Never believe couples who say they don’t argue. Disputes are inevitable. It’s also natural to want to get your way — but that sets you up as opponents. Instead, approach arguments as an opportunity to learn more about each other and deepen the relationship. Rather than pull it apart.
Keeping arguments on track is all about keeping your emotions under control. And not letting complaints become judgemental. Like when: “Please help me clear up …” becomes “You’re always such a slob!” Soon that becomes name-calling, mockery and sneers. And you start forgetting why you fell in love in the first place.
Resist becoming defensive, and instead acknowledge your partner’s point of view, even if you disagree with it. Your partner’s also more likely to be receptive to your viewpoint if you first listen to theirs.
Stick to the point of the argument and resist the temptation to bring up other issues. Focus on how your partner’s behaviour affects you, rather than the behaviour itself.
Use sentences starting with “I”, because “You” sentences sound criticising and controlling. And be affectionate. Touching says that you care and are trying to understand your partner’s feelings.
Give your partner plenty of notice if you want to raise something important: “I’m worried about this and that, can we fix a time to discuss it?” And as you argue, think about why you’re reacting to your partner’s words.
Developing an awareness of what triggers your own moods means that you’re better able to control them. And to empathise with your partner’s emotions.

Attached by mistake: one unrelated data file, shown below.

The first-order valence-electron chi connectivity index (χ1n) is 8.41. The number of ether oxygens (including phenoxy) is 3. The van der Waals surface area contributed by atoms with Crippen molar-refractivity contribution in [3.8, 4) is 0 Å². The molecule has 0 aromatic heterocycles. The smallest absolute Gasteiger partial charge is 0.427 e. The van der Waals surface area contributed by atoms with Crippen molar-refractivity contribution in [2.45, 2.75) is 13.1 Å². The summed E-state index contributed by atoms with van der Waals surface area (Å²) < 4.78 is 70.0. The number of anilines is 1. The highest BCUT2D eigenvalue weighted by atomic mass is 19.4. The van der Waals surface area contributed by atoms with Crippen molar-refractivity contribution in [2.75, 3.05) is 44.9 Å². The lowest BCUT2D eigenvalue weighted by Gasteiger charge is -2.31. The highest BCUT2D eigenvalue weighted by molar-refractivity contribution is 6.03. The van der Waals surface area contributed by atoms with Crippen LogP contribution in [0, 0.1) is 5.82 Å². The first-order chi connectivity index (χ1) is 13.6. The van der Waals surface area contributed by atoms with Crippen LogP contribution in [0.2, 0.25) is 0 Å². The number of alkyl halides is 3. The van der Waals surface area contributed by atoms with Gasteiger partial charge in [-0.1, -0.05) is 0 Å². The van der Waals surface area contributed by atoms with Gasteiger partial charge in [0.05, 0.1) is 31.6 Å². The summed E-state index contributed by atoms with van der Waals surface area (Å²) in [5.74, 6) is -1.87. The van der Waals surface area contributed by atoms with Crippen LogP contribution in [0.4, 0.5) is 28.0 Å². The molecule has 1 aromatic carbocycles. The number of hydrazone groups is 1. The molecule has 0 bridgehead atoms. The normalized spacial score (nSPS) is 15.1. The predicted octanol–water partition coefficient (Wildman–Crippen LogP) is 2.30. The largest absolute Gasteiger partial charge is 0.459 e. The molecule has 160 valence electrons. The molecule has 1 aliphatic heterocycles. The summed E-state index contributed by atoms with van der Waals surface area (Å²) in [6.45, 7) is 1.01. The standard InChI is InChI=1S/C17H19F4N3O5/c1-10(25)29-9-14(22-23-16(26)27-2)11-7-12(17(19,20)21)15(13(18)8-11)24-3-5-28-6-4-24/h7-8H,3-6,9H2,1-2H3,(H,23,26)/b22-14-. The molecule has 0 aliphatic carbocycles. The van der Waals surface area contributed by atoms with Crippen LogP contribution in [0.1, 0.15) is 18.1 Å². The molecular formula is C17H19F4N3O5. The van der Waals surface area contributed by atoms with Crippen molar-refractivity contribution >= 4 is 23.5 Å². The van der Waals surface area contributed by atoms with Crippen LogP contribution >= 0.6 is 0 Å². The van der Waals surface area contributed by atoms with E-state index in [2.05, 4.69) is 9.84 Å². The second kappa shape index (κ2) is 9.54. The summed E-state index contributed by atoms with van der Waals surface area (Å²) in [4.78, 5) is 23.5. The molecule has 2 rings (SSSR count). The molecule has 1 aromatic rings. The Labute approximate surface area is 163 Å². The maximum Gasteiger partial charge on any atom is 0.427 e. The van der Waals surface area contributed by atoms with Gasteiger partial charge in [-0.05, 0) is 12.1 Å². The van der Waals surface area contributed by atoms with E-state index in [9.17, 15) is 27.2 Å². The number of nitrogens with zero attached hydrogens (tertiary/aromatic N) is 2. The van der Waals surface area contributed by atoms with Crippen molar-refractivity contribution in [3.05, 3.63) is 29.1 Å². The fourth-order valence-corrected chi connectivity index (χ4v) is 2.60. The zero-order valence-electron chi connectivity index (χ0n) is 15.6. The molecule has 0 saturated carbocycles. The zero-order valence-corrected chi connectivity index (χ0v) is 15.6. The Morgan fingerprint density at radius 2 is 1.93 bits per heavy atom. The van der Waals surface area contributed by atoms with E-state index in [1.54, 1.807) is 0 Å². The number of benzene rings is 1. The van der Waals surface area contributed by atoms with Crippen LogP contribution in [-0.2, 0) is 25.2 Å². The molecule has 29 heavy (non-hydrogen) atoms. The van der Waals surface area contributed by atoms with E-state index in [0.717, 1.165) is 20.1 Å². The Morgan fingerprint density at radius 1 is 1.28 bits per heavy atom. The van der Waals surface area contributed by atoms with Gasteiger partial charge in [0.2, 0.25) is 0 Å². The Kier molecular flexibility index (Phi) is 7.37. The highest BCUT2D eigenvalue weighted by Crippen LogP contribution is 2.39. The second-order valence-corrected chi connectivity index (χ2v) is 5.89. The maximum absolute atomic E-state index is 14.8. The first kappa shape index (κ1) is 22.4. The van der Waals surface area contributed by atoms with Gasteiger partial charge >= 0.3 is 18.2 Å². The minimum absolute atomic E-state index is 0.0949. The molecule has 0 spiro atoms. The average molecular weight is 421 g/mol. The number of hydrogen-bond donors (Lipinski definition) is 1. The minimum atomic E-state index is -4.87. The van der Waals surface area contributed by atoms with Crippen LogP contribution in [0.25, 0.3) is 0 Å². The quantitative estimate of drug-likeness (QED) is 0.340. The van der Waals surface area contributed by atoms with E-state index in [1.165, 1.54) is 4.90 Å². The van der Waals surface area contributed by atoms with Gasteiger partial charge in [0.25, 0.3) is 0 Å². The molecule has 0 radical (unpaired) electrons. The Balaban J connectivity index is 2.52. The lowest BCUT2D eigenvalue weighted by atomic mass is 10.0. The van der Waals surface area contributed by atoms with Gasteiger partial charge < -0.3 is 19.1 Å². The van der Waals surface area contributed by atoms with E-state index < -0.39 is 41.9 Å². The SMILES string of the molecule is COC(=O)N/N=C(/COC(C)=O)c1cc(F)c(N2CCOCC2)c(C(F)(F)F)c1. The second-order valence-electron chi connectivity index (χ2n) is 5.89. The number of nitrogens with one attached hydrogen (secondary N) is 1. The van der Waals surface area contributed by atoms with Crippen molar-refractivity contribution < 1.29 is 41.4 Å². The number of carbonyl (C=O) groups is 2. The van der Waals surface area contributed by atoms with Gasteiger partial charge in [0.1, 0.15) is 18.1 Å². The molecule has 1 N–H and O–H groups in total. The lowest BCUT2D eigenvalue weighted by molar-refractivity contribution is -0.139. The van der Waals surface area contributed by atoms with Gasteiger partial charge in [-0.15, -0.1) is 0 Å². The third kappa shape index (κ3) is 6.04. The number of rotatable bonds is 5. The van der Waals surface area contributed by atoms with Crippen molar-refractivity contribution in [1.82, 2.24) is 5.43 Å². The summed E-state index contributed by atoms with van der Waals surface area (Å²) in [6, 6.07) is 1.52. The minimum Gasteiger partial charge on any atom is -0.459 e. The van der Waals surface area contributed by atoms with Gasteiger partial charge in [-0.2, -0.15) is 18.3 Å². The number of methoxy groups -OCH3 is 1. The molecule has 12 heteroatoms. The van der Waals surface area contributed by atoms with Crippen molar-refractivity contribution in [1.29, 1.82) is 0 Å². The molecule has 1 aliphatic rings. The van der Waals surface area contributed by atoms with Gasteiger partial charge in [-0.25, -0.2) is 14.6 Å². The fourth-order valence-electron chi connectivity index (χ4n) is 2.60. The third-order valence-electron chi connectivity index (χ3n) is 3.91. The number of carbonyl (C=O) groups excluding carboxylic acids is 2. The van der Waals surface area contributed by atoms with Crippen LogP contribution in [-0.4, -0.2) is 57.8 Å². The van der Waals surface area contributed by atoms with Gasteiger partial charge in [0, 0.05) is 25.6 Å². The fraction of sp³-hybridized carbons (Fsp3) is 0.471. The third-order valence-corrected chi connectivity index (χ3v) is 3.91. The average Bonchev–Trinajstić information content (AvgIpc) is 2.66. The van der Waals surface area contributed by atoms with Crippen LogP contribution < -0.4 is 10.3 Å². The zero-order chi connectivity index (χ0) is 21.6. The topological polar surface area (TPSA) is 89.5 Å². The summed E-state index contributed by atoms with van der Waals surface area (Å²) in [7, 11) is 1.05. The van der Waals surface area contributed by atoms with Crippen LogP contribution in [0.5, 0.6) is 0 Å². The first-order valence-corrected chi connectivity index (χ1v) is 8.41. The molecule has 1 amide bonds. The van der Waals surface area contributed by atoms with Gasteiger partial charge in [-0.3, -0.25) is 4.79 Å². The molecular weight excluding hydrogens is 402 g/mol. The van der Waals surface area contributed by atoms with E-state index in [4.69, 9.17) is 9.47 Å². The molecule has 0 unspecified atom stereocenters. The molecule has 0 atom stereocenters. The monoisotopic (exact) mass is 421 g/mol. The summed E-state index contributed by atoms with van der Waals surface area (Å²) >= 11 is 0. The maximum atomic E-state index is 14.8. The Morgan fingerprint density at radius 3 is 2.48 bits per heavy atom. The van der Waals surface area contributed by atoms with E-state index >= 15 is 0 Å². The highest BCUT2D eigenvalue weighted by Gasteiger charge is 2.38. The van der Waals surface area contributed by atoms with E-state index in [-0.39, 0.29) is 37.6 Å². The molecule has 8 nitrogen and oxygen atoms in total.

It’s also worth trying other strategies to get what you want, rather than starting a fight.
Like instead of taking every irritation personally, start rewarding the behaviour you want and ignoring the rest.
For example, if your partner never puts his dirty clothes in the laundry basket, give him a quick squeeze anytime he throws just one dirty shirt that way. Overlook all the clothes on the floor without so much as a word. Because rewarding him whenever he’s a bit tidier, means the piles will gradually become smaller.
Another good technique’s called “nudging”. Like if you want to get your wife to do something you enjoy at the weekend, nudge her away from the things you don’t like by offering several other options. Chances are she’ll happily choose one of the items on your list, even if you’ve omitted all her favourites.
Or try “priming”. Just as asking people at an election if they intend to vote increases the chance that they will, asking your husband if he’s going to work on some chore this weekend increases the chance of it happening.
Especially if you frame your question as a subtle compliment: “Are you going to fix the light this weekend? You’re always so good at things like that.”
Above all never let a day go by without showing your partner how much your relationship means to you. And consciously learn how to sort out the inevitable problems.